If you are a golf fan, you probably can't wait for this week's Ryder Cup. There are three reasons the U.S. team will prevail:
(1) The Americans are familiar with the U.S. golf courses and the style of play necessary to win.
(2) Medinah is a long golf course and the roughs will be short.
(3) The greens are very traditional and very, very fast.
Davis Love III, the U.S. captain, said he made his four captains' picks based on putting skill and not long driving. I would beg to differ here. His captains' picks were: Brandt Snedeker, Steve Stricker, Dustin Johnson, and Jim Furyk. All these guys are great putters. That being said, I really think the American team will be putting their power on display at Medinah. The U.S. team will be playing aggressively, and not holding back in any way.
Golf fans want to see these great players hit it a LONG WAY. I suppose putting is what wins, but it is the driving that creates the excitement.
Power is generated in different ways. Let's take some of the U.S. players as examples. Bubba Watson, the Masters champion, leads the list. Bubba gets his power from his very wide and high swing arc. You probably will never see Bubba hit a straight shot. He is always trying to work the ball one way or another.
Keegan Bradley, Phil Mickelson, Johnson, Snedeker and Jim Furyk get their power in a similar way. Their high swing arcs, even though it is not considered the Modern Swing, is a very efficient way to hit the long ball. Notice that all of these high swingers have great tempo in their swings. On the other hand, the Europeans have much lower swings.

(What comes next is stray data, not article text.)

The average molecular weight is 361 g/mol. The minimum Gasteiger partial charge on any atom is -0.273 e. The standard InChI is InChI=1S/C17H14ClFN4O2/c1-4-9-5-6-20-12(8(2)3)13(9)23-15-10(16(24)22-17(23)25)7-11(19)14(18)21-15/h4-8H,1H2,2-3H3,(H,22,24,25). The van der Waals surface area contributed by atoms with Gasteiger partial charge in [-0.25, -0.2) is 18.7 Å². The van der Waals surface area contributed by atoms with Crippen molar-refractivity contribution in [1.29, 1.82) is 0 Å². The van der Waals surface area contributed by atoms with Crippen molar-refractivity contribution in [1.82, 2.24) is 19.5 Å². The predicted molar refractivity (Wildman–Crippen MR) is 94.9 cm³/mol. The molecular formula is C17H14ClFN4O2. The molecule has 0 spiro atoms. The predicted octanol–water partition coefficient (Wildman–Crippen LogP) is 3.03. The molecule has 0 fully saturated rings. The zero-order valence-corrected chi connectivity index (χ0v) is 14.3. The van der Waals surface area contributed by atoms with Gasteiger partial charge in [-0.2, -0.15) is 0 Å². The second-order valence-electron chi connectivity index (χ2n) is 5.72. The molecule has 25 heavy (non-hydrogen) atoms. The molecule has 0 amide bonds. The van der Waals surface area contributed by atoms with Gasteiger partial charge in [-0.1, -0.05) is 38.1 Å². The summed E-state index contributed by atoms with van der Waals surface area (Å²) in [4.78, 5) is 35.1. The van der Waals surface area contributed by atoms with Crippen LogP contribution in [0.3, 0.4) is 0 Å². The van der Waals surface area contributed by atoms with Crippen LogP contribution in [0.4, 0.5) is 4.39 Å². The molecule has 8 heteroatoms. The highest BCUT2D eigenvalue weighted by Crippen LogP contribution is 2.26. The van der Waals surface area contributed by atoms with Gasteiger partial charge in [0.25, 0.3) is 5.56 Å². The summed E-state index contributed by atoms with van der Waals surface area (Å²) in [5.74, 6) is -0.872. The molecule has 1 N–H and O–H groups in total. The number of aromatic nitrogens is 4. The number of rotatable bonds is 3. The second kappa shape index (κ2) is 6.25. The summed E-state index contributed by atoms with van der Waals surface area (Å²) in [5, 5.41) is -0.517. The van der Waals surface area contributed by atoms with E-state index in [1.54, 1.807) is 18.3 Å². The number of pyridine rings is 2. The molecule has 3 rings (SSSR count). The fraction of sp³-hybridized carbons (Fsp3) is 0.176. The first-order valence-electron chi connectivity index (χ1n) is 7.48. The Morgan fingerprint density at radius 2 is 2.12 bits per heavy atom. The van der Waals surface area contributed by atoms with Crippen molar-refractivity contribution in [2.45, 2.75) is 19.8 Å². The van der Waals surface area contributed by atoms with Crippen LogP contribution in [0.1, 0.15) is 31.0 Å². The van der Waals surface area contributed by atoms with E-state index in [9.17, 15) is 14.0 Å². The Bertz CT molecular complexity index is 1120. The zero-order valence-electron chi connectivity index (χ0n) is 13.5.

The other U.S. players, which include Jason Dufner, Webb Simpson, Zach Johnson, Matt Kuchar, Steve Stricker, and Tiger Woods, activate their power through body coil and leverage. By coiling their body on their backswing, they produce a great amount of potential energy. This is enhanced by keeping their wrists cocked long into their downswing while transferring their weight to their front leg.
Great impact is a result of proper sequential motion on the downswing. Although all swings look different, they all have the same sequencing.
As you watch the Ryder Cup this weekend, watch how the players sequence the movement of their downswings. The feet, knees and hips will be the leaders in the downswing. The shoulders, arms, torso, wrists and clubhead will be the last things to get to the ball. Good impact will be the result of efficient movement.
Although the U.S. team will probably win with its superior putting talent, I wouldn't dismiss the great ability to hit it long and straight. Medinah Country Club will demand this quality.
Best of luck to the Americans.
Dr. Jim Suttie, 2000 National PGA Teacher of the Year, is available for lessons at Suttie Golf at the Club at Twin Eagles in North Naples and Cog Hill Golf Club in Lemont, Ill. For lessons and program information call 800-765-3838 or Jmsuttie@aol.com.